by Brigid Featherstone and Amanda Boorman
We are all now wearily familiar with hearing about ever-increasing numbers of children becoming looked after. We hear how austerity has hollowed out preventative services and the increasingly scarce resources is focused on funding care applications, care placements and the problematic consequences of these.
It is a matter of regret for many that funding and priorities are focused on the ‘heavy end’ of provision. Meanwhile, care experienced and adopted people increasingly remind us of their life-long attempts to make sense, repair and restore within the contexts of trauma, rupture and loss.
We are two women who have spent the last two decades of our lives living in and with adoption and fostering. One of us adopted and fostered siblings working alongside their original family to support the children. The other was approved as a respite foster parent in 2003 and has supported children and young people who are in long-term fostering, adoption and kinship care.
In our conversations together we increasingly discuss the fact that our love, care and commitment has been concentrated on children once they have come into care. It would be too simplistic to say this in itself is a matter of regret but it is increasingly a matter for reﬂection and, indeed, the occasional thought experiment.
Families of origin
What if that love, care and commitment could have been used to support the children and young people we love to stay safely within their families of origin? For example, what if birth parents had been offered the kinds of respite care one of us has offered for years to foster parents and adopters, so that they could have a weekend off once a month and/or go on holiday once a year.
All parents know how much having safe time out can help.
Surely respite fostering resources like ours could have been re-imagined to offer exhausted new mothers a warm and kind respite care package with, or without, their infants, thus perhaps preventing some of the baby removals we have heard about in recent years.
The costs of caring for other people’s children as a corporate parent are enormous and, despite government presenting adoption as a golden opportunity for permanence, it also acknowledges that adoption saves councils money.
What is much less often acknowledged by government ministers is the often-devastating consequences of permanent severance from loved ones, wider family relationships, culture, family history and identity that adopted people may face, often with no support.
Even more rarely acknowledged is the life-changing grief many parents living apart from their children must contend with. We know that women lose their children because of domestic abuse, mental illness, substance addiction and/or homelessness. Removing their children through adoption can be extremely harsh.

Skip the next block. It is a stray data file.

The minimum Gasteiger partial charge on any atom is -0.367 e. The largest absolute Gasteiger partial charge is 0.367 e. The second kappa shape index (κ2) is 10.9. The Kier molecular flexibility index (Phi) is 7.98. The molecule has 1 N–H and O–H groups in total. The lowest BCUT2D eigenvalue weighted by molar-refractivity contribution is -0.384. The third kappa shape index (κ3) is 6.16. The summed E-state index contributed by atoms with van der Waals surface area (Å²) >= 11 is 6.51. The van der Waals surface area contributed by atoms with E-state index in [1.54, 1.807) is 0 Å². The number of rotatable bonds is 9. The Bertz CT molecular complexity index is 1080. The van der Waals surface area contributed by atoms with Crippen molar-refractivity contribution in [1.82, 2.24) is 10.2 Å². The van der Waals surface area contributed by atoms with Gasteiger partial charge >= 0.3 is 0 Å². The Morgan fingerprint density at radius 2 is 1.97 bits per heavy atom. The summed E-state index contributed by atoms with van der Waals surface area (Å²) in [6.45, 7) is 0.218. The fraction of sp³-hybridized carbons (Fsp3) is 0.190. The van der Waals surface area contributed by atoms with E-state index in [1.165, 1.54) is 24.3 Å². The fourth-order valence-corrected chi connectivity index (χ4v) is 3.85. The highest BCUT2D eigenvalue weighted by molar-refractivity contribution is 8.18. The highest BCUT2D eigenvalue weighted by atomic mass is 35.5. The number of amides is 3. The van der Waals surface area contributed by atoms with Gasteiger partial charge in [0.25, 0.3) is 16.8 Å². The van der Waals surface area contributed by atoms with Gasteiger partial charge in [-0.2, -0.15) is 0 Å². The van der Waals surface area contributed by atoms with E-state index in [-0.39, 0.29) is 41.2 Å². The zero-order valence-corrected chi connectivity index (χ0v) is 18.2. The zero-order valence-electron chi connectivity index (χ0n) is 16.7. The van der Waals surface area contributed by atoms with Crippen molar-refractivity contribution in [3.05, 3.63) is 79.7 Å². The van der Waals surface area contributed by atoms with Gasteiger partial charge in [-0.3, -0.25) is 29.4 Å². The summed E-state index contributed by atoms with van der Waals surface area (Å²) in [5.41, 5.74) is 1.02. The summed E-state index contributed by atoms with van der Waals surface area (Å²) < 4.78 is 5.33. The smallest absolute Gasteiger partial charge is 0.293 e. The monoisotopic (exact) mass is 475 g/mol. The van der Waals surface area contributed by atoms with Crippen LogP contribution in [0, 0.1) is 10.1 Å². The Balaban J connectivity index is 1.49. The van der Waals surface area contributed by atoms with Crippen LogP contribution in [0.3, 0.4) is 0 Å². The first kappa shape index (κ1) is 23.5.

Roots and history
A large proportion of parents who lose children to adoption will have been in care themselves and often it will be the same corporate parent that removes a woman’s children into the care systems it once held her within. Surely, the ethical issues here oblige the offering of support for as long as is needed and using imaginative means to recruit people like us who would wish to provide that kind of support.
When criticisms of adoption practice are made it can be difﬁcult to ﬁnd solutions that recognise the importance of permanence and healthy attachments for children while not advocating the practice of total severance from a child’s roots and history. But it is vital that such solutions are sought as adopted people increasingly tell of the importance of their identity needs throughout their lives and as we confront the realities of removing children from very deprived and marginalized parents.
Recent adoption practice and, certainly, the funding of adoption has focused on the recruiting and support of adopters. For example, this year’s National Adoption Week is focused yet again on the adopter.
It remains rare to ﬁnd adult adopted people or parents whose children have been removed speaking at high proﬁle events.
However, where opportunities have been provided for adopted people, adopters and birth families to talk to each other – as happened in the Adoption Enquiry commissioned by BASW – barriers have been broken down, empathy been encouraged, and myths dispelled.
Through our work we have both seen people from all sides of the adoption system come together to discuss solutions that respect women’s human rights and promote practices that are more humane for everybody involved in dealing with issues of child and family protection.
As the care ﬁgures continue to rise and as resources like ours are increasingly focused on those in care, we not only need to look at re-distributing ﬁnancial resources away from the ‘heavy end’ but there may be merit in thinking about how love and care might be re-distributed also.
Instead of encouraging, for example, people to adopt children, or foster once the children are removed from their parents, perhaps we could ask them to ‘adopt’ or ‘foster’ alongside families thus preventing permanent removal. Now that seems like a good idea to discuss this National Adoption Week.